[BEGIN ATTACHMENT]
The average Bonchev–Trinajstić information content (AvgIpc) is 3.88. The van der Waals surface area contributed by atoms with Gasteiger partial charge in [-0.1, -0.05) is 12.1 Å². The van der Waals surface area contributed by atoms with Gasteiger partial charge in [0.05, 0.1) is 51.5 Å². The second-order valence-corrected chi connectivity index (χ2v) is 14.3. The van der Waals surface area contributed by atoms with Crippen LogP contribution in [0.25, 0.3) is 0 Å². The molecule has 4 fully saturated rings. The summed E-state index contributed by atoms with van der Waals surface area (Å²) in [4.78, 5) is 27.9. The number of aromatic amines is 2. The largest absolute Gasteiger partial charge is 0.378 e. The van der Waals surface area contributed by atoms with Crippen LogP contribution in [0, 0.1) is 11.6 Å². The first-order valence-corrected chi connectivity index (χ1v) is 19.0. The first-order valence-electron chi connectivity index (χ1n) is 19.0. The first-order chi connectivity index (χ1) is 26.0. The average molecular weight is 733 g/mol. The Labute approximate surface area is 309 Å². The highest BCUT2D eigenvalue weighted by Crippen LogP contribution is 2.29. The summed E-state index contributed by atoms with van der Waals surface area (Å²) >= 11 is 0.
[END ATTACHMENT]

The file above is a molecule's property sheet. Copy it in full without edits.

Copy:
The average Bonchev–Trinajstić information content (AvgIpc) is 3.88. The van der Waals surface area contributed by atoms with Gasteiger partial charge in [-0.1, -0.05) is 12.1 Å². The van der Waals surface area contributed by atoms with Gasteiger partial charge in [0.05, 0.1) is 51.5 Å². The second-order valence-corrected chi connectivity index (χ2v) is 14.3. The van der Waals surface area contributed by atoms with Crippen LogP contribution in [0.25, 0.3) is 0 Å². The molecule has 4 fully saturated rings. The summed E-state index contributed by atoms with van der Waals surface area (Å²) in [4.78, 5) is 27.9. The number of aromatic amines is 2. The largest absolute Gasteiger partial charge is 0.378 e. The van der Waals surface area contributed by atoms with Crippen LogP contribution in [0, 0.1) is 11.6 Å². The first-order valence-corrected chi connectivity index (χ1v) is 19.0. The first-order valence-electron chi connectivity index (χ1n) is 19.0. The first-order chi connectivity index (χ1) is 26.0. The average molecular weight is 733 g/mol. The Labute approximate surface area is 309 Å². The highest BCUT2D eigenvalue weighted by Crippen LogP contribution is 2.29. The summed E-state index contributed by atoms with van der Waals surface area (Å²) >= 11 is 0.